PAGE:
By Henry Alford • November 19th, 2011 •
So, the two big pre-publication reviews that a book is likely to get are those from Publisher’s Weekly and Kirkus Reviews. I’ve just received a review from the latter, for my book about manners that will come out in January. The funny thing about Kirkus reviews is that they always close with a single sentence, pulled out from the preceding paragraph, that is what I call the blammo sentence. Meaning that, if the preceding 300 word-long review is marked by simmering disappointment, then the blammo sentence will be an outright dismissal, a cannon volley, a thunderclap.
So you can imagine my relief when, after a couple of hundred words bearing phrases like “highly idiosyncratic” and “highly subjective”, the blammo sentence below was actually a nice blammo—a dollop of whipped cream, a bit of tongue.
KIRKUS REVIEW: Alford (How to Live: A Search for Wisdom from Old People (While They Are Still on This Earth), 2009, etc.) embarks on an idiosyncratic excursion into the land of civility. Manners became of interest to the author when he came across a comment by Edmund Burke that manners were more important than laws, and realized how true that was for him. Each day, his life had “been far more affected by the small indignities, or the tiny acts of grace, than by any piece of governmental legislation.” A book project was born: “I decided to study these tiny-but-huge things: to read about them, and travel in their name…to hold up a magnifying glass to unattractive habits that I stumble upon, be they my own or others’.” In his highly subjective, modestly twisted, rudeness-barely-checked way, Alford engages random aspects of manners. He commiserates with readers over choosing the right greeting—hug, kiss, handshake, fist bump, shoulder grab—and tuning into the error of excessive self-deprecation or the slippery slope of formal, hierarchical protocols: “highly arbitrary, difficult to parse, and subject to change without notice.” His focus can be broad, as suggesting that tone trumps action (or, paraphrasing Noel Coward, “it’s all a matter of lighting”), but often as not he screws down tight on small example from his life—as a tour guide or online manners coach for instance, when he shows himself to be a discreet, keen observer rippling with bad-boy humor.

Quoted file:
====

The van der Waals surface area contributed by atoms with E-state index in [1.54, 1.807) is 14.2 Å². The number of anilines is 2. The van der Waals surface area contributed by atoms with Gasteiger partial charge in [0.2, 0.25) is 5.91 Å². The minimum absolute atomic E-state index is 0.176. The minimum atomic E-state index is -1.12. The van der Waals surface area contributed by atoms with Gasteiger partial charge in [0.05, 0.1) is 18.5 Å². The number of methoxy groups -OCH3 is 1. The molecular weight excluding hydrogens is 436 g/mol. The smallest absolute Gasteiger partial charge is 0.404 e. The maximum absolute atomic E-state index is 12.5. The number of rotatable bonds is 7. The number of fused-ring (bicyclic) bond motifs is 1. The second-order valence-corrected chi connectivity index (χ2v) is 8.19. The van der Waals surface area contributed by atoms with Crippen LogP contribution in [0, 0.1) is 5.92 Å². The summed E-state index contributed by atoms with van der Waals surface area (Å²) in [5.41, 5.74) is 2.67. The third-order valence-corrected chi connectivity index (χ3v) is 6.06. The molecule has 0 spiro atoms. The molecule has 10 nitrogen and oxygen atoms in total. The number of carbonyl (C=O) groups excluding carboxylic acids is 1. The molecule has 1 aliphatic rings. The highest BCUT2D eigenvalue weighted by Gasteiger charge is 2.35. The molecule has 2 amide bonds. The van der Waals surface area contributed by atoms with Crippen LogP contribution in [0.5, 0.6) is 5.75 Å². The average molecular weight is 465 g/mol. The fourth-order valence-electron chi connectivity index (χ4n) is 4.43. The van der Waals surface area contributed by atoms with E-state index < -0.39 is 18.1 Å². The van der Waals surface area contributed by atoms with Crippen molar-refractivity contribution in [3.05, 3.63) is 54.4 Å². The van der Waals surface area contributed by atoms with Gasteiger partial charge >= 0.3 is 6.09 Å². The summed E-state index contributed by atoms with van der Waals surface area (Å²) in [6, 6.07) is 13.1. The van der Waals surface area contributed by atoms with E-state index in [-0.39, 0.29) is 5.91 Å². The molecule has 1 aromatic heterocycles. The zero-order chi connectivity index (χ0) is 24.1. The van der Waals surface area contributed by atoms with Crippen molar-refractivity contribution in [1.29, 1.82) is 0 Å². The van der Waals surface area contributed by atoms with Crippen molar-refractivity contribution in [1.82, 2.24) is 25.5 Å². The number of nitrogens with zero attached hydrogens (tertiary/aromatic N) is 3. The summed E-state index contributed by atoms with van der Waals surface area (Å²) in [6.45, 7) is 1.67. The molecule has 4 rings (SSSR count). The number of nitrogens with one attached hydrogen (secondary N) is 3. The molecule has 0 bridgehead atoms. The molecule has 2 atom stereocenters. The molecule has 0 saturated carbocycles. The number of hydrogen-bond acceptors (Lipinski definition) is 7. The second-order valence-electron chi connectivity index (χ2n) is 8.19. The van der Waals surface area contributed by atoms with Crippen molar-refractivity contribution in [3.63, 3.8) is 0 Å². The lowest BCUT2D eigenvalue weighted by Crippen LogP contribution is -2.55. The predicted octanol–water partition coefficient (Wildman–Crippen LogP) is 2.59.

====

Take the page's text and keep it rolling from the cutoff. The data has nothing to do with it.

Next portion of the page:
Alford is a razory-wicked, fun guy to be around, and each of his stories are like those “tiny acts of grace” brightening your day.
UPDATE: And here’s the Publisher’s Weekly review.